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Say there are a block ($m_1=10\text{ kg}$) resting on top of a bracket ($m_2=5.0\text{ kg}$), the bracket sitting on a frictionless surface. See the drawing below. Given are the coefficients of static and kinetic friction: $\mu_s = 0.40$ and $\mu_k = 0.30$.

Drawing of the block and bracket.

The question is, what is the maximal force $F$ that can be applied without sliding the block on the bracket, and what is the corresponding acceleration $a$ of the bracket?

I know this question is similar to this question, but I don't understand why $f_s = m_2a$ for the bottom block.

What I did: $$f_{s,max} = - \mu_sF_n = -\mu_s m_1 g$$ $$F = -f_{s,max} = \mu_sm_1g$$ Also $F=m_{total}a = (m_1 + m_2)a$, so $$\mu_sm_1g = (m_1 + m_2)a$$ $$a = \frac{\mu_sm_1g}{m_1 + m_2}$$

Plugging in the numbers, I get $$a = \frac{0.40\times 10.0 \times 9.81}{10.0 + 5.0} = 2.616 \text{ m/s}^2$$

However, given answer is $a = 1.6 \text{ m/s}^2$.

What am I doing wrong and/or how do I correctly solve this problem?

Thanks in advance.

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  • $\begingroup$ Your question seems to assume that the top block is being pushed, but if so the correct answer should be 1.96 m/s$^2$. If the bottom block is being pushed, the acceleration would be 7.85 m/s$^2$. $\endgroup$ – Suzu Hirose Oct 2 '16 at 6:55
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Wherever the force $F$ (assumed horizontal) is applied the maximum static frictional force acting on the two blocks is $\mu_s m_1g$.

That maximum static frictional force will accelerate the top block or accelerate the bottom block (not both blocks at once as you have in your solution) and the frictional force will hinder the acceleration of the other block which will have the force $F$ acting on it.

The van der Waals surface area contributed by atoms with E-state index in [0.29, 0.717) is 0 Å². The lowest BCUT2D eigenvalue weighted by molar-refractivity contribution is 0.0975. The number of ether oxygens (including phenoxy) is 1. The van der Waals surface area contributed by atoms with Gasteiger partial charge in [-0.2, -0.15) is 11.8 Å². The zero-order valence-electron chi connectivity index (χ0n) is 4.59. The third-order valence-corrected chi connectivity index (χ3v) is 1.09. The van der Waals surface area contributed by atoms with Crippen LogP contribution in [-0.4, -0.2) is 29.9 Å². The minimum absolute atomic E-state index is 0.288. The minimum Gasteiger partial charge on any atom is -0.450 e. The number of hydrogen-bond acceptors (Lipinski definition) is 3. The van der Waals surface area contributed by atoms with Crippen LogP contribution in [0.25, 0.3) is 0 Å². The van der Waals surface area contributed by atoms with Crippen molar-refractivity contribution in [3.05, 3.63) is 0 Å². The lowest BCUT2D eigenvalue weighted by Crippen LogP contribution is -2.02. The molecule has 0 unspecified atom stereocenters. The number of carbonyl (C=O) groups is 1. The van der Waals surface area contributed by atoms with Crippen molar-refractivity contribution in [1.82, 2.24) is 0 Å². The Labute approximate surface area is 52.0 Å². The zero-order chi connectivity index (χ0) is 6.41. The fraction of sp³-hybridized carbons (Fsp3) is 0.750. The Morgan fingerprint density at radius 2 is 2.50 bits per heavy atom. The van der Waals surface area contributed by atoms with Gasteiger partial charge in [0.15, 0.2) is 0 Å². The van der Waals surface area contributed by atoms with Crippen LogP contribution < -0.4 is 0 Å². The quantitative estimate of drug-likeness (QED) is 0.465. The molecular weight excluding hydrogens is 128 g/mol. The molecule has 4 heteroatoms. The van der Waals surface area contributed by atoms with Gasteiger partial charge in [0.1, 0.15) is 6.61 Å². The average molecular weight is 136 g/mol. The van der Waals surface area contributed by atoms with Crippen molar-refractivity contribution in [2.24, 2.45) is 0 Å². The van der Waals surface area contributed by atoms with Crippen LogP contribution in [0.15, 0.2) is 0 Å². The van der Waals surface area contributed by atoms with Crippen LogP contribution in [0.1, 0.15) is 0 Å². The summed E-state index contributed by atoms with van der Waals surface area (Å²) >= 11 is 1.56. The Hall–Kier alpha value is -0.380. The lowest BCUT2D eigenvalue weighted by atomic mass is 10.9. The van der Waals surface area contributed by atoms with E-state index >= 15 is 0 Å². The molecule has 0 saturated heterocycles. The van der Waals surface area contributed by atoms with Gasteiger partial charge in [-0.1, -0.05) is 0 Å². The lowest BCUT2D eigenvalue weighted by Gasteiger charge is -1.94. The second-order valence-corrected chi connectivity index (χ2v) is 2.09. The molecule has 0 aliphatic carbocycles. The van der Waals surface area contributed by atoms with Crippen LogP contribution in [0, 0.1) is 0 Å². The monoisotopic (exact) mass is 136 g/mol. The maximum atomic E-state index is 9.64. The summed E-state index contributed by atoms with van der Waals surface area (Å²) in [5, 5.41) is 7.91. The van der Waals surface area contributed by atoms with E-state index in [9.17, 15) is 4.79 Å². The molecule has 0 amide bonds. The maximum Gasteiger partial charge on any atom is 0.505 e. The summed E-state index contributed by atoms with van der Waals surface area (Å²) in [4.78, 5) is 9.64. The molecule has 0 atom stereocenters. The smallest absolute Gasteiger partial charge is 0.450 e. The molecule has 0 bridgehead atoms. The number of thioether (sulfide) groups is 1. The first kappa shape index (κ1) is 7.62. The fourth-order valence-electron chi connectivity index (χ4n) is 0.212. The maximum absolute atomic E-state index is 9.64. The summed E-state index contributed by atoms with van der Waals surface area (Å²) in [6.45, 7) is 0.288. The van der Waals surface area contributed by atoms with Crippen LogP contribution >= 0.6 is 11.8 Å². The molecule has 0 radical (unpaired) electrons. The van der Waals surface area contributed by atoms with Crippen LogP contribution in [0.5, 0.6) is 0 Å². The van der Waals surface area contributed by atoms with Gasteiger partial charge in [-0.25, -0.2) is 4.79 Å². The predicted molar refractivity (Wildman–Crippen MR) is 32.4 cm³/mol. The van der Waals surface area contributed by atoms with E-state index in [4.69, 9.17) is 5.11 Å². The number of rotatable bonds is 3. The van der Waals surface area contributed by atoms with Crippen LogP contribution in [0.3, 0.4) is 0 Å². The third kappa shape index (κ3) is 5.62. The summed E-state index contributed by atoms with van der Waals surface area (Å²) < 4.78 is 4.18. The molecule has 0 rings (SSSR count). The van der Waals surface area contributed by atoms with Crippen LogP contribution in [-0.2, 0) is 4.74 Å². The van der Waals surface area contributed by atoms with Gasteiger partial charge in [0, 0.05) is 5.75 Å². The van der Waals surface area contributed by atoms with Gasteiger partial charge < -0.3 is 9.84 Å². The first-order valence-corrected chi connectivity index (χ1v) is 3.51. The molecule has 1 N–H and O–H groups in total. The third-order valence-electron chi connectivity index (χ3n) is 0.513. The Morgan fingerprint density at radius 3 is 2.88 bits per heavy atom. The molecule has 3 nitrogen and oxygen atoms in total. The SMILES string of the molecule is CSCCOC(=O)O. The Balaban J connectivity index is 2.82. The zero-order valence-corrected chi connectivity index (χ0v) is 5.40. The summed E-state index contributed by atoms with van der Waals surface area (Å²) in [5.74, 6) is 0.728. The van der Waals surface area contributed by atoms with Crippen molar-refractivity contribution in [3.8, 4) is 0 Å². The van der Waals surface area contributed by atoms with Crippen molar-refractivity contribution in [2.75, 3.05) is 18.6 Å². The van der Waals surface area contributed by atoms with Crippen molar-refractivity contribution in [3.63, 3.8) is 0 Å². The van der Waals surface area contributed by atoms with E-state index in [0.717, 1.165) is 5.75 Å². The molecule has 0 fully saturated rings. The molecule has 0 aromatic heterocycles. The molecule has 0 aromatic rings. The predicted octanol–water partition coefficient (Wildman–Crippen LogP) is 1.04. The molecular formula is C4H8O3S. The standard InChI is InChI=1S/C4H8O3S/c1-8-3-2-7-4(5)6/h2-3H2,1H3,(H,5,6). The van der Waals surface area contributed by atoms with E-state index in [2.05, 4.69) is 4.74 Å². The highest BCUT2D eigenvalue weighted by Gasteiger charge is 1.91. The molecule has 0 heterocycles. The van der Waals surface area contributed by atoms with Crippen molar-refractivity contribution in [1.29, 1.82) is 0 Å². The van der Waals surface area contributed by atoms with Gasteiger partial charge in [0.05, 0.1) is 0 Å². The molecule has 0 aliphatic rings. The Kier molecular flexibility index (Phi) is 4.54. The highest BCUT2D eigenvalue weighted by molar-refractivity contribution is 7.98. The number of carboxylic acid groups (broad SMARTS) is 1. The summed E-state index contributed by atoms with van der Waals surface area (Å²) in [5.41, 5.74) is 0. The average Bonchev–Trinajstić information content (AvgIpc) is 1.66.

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  • $\begingroup$ I don't understand this answer. The point is that the two blocks are not in relative motion. Why did you write "or" in bold face like that? I think both blocks are supposed to move as one. $\endgroup$ – Suzu Hirose Oct 2 '16 at 0:51
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    $\begingroup$ They do move as one but one block has only a frictional force on it and the other block has a horizontal force $F$ on it and a frictional force in the opposite direction to force $F$. The force $F$ does accelerate both blocks. As force $F$ is increased the acceleration of both blocks increases but if force $F$ which is acting on one of the blocks gets too big the frictional force on the other block is not large enough to accelerate it at the same rate as the block with force $F$ acting on it. $\endgroup$ – Farcher Oct 2 '16 at 6:10
  • $\begingroup$ OK sorry I read the other answer to the other question and worked it out. $\endgroup$ – Suzu Hirose Oct 2 '16 at 6:55

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